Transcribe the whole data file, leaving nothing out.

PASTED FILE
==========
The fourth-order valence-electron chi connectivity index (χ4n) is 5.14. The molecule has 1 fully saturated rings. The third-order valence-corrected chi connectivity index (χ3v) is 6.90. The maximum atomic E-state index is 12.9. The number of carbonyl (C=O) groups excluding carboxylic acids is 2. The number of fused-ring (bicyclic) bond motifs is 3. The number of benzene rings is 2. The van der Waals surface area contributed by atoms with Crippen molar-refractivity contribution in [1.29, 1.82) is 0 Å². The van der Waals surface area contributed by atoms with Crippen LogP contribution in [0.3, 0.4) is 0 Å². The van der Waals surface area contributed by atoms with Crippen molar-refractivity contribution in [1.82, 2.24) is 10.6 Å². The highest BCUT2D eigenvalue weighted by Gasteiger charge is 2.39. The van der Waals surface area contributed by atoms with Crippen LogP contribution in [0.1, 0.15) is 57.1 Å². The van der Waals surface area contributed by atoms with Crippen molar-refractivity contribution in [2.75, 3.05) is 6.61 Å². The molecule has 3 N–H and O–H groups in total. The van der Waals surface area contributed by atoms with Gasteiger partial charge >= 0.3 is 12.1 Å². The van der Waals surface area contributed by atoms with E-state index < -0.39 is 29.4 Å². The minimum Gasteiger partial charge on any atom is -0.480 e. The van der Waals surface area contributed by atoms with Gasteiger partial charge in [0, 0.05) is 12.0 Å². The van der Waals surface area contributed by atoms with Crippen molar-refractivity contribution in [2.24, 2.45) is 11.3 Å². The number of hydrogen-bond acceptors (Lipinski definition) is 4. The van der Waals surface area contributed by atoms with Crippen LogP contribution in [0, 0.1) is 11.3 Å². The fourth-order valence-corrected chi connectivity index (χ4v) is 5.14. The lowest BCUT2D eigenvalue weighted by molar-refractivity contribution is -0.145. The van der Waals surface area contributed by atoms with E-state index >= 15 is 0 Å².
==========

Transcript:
The fourth-order valence-electron chi connectivity index (χ4n) is 5.14. The molecule has 1 fully saturated rings. The third-order valence-corrected chi connectivity index (χ3v) is 6.90. The maximum atomic E-state index is 12.9. The number of carbonyl (C=O) groups excluding carboxylic acids is 2. The number of fused-ring (bicyclic) bond motifs is 3. The number of benzene rings is 2. The van der Waals surface area contributed by atoms with Crippen molar-refractivity contribution in [1.29, 1.82) is 0 Å². The van der Waals surface area contributed by atoms with Crippen LogP contribution in [0.3, 0.4) is 0 Å². The van der Waals surface area contributed by atoms with Crippen molar-refractivity contribution in [1.82, 2.24) is 10.6 Å². The highest BCUT2D eigenvalue weighted by Gasteiger charge is 2.39. The van der Waals surface area contributed by atoms with Crippen LogP contribution in [0.1, 0.15) is 57.1 Å². The van der Waals surface area contributed by atoms with Crippen molar-refractivity contribution in [2.75, 3.05) is 6.61 Å². The molecule has 3 N–H and O–H groups in total. The van der Waals surface area contributed by atoms with Gasteiger partial charge >= 0.3 is 12.1 Å². The van der Waals surface area contributed by atoms with E-state index < -0.39 is 29.4 Å². The minimum Gasteiger partial charge on any atom is -0.480 e. The van der Waals surface area contributed by atoms with Gasteiger partial charge in [0, 0.05) is 12.0 Å². The van der Waals surface area contributed by atoms with Crippen molar-refractivity contribution in [2.24, 2.45) is 11.3 Å². The number of hydrogen-bond acceptors (Lipinski definition) is 4. The van der Waals surface area contributed by atoms with Crippen LogP contribution in [0, 0.1) is 11.3 Å². The fourth-order valence-corrected chi connectivity index (χ4v) is 5.14. The lowest BCUT2D eigenvalue weighted by molar-refractivity contribution is -0.145. The van der Waals surface area contributed by atoms with E-state index >= 15 is 0 Å².